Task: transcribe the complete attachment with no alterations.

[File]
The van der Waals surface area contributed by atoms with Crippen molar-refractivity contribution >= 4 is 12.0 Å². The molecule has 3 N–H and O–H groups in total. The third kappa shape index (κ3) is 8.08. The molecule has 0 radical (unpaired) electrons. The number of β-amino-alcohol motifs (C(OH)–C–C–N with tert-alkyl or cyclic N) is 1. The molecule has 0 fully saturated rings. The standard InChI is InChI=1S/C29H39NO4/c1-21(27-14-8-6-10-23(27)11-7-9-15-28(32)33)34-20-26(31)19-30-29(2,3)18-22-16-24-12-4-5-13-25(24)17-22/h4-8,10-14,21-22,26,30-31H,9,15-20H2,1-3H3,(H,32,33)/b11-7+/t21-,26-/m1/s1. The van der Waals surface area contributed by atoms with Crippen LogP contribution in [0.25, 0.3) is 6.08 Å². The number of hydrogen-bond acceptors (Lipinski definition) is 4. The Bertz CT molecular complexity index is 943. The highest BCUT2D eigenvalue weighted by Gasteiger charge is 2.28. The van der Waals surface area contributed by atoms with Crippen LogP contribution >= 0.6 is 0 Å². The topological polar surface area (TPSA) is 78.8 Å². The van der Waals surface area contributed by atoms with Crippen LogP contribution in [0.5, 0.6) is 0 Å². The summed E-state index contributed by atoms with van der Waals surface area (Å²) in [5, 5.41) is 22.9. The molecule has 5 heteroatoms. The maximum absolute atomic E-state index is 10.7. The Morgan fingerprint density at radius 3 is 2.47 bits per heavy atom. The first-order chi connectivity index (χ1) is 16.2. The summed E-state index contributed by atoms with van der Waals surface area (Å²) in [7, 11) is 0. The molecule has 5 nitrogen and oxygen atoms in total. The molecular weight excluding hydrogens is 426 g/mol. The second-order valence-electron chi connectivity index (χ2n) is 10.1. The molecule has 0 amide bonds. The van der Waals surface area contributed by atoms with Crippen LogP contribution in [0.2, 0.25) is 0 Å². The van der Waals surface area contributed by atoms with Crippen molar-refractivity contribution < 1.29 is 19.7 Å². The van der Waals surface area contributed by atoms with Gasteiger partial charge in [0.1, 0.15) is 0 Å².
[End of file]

The van der Waals surface area contributed by atoms with Crippen molar-refractivity contribution >= 4 is 12.0 Å². The molecule has 3 N–H and O–H groups in total. The third kappa shape index (κ3) is 8.08. The molecule has 0 radical (unpaired) electrons. The number of β-amino-alcohol motifs (C(OH)–C–C–N with tert-alkyl or cyclic N) is 1. The molecule has 0 fully saturated rings. The standard InChI is InChI=1S/C29H39NO4/c1-21(27-14-8-6-10-23(27)11-7-9-15-28(32)33)34-20-26(31)19-30-29(2,3)18-22-16-24-12-4-5-13-25(24)17-22/h4-8,10-14,21-22,26,30-31H,9,15-20H2,1-3H3,(H,32,33)/b11-7+/t21-,26-/m1/s1. The van der Waals surface area contributed by atoms with Crippen LogP contribution in [0.25, 0.3) is 6.08 Å². The number of hydrogen-bond acceptors (Lipinski definition) is 4. The Bertz CT molecular complexity index is 943. The highest BCUT2D eigenvalue weighted by Gasteiger charge is 2.28. The van der Waals surface area contributed by atoms with Crippen LogP contribution >= 0.6 is 0 Å². The topological polar surface area (TPSA) is 78.8 Å². The van der Waals surface area contributed by atoms with Crippen LogP contribution in [0.5, 0.6) is 0 Å². The summed E-state index contributed by atoms with van der Waals surface area (Å²) in [5, 5.41) is 22.9. The molecule has 5 heteroatoms. The maximum absolute atomic E-state index is 10.7. The Morgan fingerprint density at radius 3 is 2.47 bits per heavy atom. The first-order chi connectivity index (χ1) is 16.2. The summed E-state index contributed by atoms with van der Waals surface area (Å²) in [7, 11) is 0. The molecule has 5 nitrogen and oxygen atoms in total. The molecular weight excluding hydrogens is 426 g/mol. The second-order valence-electron chi connectivity index (χ2n) is 10.1. The molecule has 0 amide bonds. The van der Waals surface area contributed by atoms with Crippen LogP contribution in [0.2, 0.25) is 0 Å². The van der Waals surface area contributed by atoms with Crippen molar-refractivity contribution < 1.29 is 19.7 Å². The van der Waals surface area contributed by atoms with Gasteiger partial charge in [0.1, 0.15) is 0 Å².